Researchers discover higher environmental impact from cookstove emissions
Cookstoves are a central part of millions of homes throughout Asia: families often use readily available and cheap biofuels—such as crop chaff or dung—to prepare the food needed to survive.
Previously, numerous research groups worldwide have shown, mostly based on laboratory experiments, smoke emitted from stoves used for both cooking and heating have a definite, detrimental environmental impact, particularly in India. Despite advances in technology, many people are reluctant or unable to adopt the newer, cleaner cookstoves. For several years, a collaborative team from Washington University in St. Louis has studied the issue and potential solutions. Now, new research gives them a clearer picture of the topic's true scope.
"Our project findings quantitatively show that particulate emissions from cookstoves in India have been underestimated," said Rajan Chakrabarty, assistant professor of energy, environmental & chemical engineering at the School of Engineering & Applied Science.
The research, recently published in Atmospheric Chemistry and Physics, was the culmination of field studies conducted in India by faculty members at Washington University's School of Engineering & Applied Science and the Brown School. In December 2015, the researchers spent 20 days running a series of tests in Raipur, a city in central India where more than three-quarters of the families use cookstoves to prepare their meals.
Working in tandem with scientists from Pandit Ravishankar Shukla University in Raipur and the Indian Institute of Tropical Metrology, as well as with collaborators from the Desert Research Institute in Reno, Nev., researchers burned a wide variety of biofuels acquired from different parts of India, cooked different meals in a number of varying ventilation situations, then recorded the resulting emission levels using high-tech particle measurement devices. Once the data was crunched back in St. Louis, the results were startling: In some cases, more than twice the emission levels were detected when compared to the previous lab findings.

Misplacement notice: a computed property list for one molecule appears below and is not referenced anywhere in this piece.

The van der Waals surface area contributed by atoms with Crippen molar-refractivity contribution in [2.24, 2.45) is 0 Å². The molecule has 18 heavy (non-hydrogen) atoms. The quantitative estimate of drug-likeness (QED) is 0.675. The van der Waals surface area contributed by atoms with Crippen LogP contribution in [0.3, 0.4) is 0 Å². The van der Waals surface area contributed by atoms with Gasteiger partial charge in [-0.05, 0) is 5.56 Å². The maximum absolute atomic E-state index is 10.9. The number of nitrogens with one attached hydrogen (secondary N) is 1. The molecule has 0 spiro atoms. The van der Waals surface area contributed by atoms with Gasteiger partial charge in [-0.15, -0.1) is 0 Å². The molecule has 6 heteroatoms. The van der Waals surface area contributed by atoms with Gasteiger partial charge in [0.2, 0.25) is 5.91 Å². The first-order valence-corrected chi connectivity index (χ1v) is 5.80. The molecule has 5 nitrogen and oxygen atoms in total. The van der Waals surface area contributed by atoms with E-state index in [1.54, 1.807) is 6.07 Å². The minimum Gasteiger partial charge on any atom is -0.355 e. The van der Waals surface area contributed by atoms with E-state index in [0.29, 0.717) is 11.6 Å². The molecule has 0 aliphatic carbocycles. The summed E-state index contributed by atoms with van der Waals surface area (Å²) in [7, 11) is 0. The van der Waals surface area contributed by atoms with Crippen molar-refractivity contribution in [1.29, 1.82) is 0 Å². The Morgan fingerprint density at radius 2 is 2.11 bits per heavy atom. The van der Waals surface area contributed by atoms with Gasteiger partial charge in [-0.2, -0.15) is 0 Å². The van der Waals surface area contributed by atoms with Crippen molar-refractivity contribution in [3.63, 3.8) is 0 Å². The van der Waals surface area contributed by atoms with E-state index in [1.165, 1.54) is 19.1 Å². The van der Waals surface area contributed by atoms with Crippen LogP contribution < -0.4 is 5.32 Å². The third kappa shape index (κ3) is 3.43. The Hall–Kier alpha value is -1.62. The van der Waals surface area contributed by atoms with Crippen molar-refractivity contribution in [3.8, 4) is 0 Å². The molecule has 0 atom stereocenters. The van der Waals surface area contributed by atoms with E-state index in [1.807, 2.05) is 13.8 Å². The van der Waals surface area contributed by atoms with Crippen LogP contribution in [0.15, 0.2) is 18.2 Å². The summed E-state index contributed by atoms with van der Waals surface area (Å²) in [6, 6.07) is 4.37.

"We went out to the rural parts of India to see what was really happening," Chakrabarty said. "Traditional cookstove burning is one of the largest source of pollutants in India. We found it's a really big problem; this is revising what people knew for decades."
While further investigation is needed to evaluate the exact effect of cookstove emissions on the climate and health, the researchers say their work lays the foundation for further improving the process by which those effects are evaluated and measured.
"We went in with some real advanced instruments to map out detailed information on the emissions," said Pratim Biswas, the Lucy and Stanley Lopata Professor and chair of the Department of Energy, Environmental & Chemical Engineering. "We also used low cost sensors that we developed. A large number of these could be simultaneously deployed to provide information on the spread of the plume. It's not about taking a single reading.
"This then allows us to eventually determine the regions of hot spots and what locations would have high concentrations," he said. "This detailed characterization of the situation is very critical, and that can only happen in the field. We can't be doing it here in the lab."